Lonely Planet Writer

British royal wedding:embrace or escape?

The royal wedding. Love it or loathe it? Should you head to London to see it - or run in the opposite direction?

Lonely Planet's London office has been arguing over this very question ever since Prince William and Kate Middleton got engaged. Some simply can't wait for the big day, others are keen to avoid it at all costs (and make good use of the public holiday). We asked two of our London staff to explain their differing opinions.

FOR: Tom Hall, UK Travel Editor

The house believes London is the place to be on April 29.

Firstly, I’m confused as to where else you’d want to be. Are you seriously going to spend the day hiding away in a museum or halfway up a mountain, 'accidentally' catching glimpses of both the ceremony and other people’s delight?

Anti-monarchists will bemoan the fuss, the cost and grab the holiday available and flee. This is missing the point. Travel is about experiencing the unforgettable and there’s only one place to be for that on April 29. London will be the centre of the world, even more so than usual. And it will be at its best.

The royal wedding is a unique way of seeing the British capital. In case you haven’t noticed, central London is designed so people can gawp at royalty. The Mall forms a picture-perfect processional route from Westminster Abbey on special occasions and can only truly be appreciated lined with happy people from around the world. All over the city and the UK there’ll be street parties and a jovial mood. Strangers may even make eye contact on the tube.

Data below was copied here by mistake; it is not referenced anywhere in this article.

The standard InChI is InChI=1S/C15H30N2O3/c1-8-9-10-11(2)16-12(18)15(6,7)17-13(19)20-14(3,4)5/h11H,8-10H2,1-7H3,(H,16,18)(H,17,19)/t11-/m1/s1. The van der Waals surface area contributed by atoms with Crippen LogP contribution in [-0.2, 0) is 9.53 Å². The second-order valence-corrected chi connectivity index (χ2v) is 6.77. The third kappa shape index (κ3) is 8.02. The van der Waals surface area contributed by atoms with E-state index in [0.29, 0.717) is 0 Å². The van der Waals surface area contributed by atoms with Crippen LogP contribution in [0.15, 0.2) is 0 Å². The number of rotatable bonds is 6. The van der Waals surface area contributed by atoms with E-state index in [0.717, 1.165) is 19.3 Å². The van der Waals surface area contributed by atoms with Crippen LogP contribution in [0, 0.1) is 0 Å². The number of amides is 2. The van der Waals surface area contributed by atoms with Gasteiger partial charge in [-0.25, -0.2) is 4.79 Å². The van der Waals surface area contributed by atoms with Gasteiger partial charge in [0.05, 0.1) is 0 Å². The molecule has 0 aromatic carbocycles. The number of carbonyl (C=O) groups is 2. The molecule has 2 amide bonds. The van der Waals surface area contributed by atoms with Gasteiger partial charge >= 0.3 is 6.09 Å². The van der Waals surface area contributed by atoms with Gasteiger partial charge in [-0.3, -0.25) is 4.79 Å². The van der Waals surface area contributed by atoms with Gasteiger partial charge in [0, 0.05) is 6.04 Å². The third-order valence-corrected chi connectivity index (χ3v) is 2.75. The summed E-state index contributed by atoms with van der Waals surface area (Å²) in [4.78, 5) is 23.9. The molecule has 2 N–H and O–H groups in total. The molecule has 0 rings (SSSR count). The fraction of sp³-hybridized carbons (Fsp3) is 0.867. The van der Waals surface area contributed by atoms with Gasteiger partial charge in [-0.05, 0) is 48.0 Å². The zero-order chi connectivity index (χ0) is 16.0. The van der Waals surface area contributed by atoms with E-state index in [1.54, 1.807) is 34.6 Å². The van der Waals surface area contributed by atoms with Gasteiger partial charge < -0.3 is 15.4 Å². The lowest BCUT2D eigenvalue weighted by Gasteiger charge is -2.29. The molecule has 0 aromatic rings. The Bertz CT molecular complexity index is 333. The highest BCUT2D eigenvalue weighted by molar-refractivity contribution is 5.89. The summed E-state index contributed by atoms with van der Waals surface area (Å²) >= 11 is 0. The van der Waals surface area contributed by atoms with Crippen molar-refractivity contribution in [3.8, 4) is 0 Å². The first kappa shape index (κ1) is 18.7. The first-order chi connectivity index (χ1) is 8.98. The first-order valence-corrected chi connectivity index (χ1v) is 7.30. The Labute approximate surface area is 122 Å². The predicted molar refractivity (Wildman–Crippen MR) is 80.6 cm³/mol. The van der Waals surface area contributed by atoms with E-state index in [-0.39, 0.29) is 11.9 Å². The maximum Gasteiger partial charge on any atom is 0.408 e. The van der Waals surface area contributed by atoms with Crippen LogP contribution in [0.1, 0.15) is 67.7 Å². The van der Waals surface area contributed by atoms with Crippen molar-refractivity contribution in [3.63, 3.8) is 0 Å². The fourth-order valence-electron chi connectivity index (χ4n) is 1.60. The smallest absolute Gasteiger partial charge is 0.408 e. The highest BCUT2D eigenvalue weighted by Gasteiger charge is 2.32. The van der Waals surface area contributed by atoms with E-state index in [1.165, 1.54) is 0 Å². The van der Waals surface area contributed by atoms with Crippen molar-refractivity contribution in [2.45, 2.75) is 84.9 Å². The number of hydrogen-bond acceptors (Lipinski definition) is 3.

So don’t be miserable. Grab a Union Jack umbrella and give it a twirl for the folks back home. In years to come you’ll be glad you did.

AGAINST: Heather Carswell, Senior Media & Communications Executive

What’s fascinating to me is not the future King of England’s nuptials but the fact that people are so excited by it.

Sharing in the happy celebrations of a friend or family member’s big day, quaffing champagne, amusing Best Man speeches and watching uncoordinated relatives do the Macarena are just some of the things that make weddings such fun. So a wedding that I am not invited to, for a couple I don’t know, holds zero interest to me.

I won’t be privy to Prince Harry’s hilarious speech nor will I witness the Duke of Edinburgh throwing shapes on the dance floor. Instead, watching the ceremony on TV or jostling for space amongst hundreds of thousands of well-wishers in central London is as close to this wedding as us ordinary folk can get.

I’m not alone in feeling lacklustre about the big day. In my friendship group, the hot topic of conversation since the date of the wedding was announced has been around how best to spend the extra public holiday that Brits have been given in honour of the big day.

Coming hot on the heels of the Easter Break makes it the perfect time to take a trip without using much precious annual leave. With billions of people across the globe glued to their TVs on the big day, my advice would be to get out of London and you will have a royally good time.

- Find out more about London's royal wedding.

We've heard what our London-based team think, but we want to know what you think? Will you be flying into, or out of London for the big day? Or will you watch on TV along with an estimated one billion plus people around the globe?

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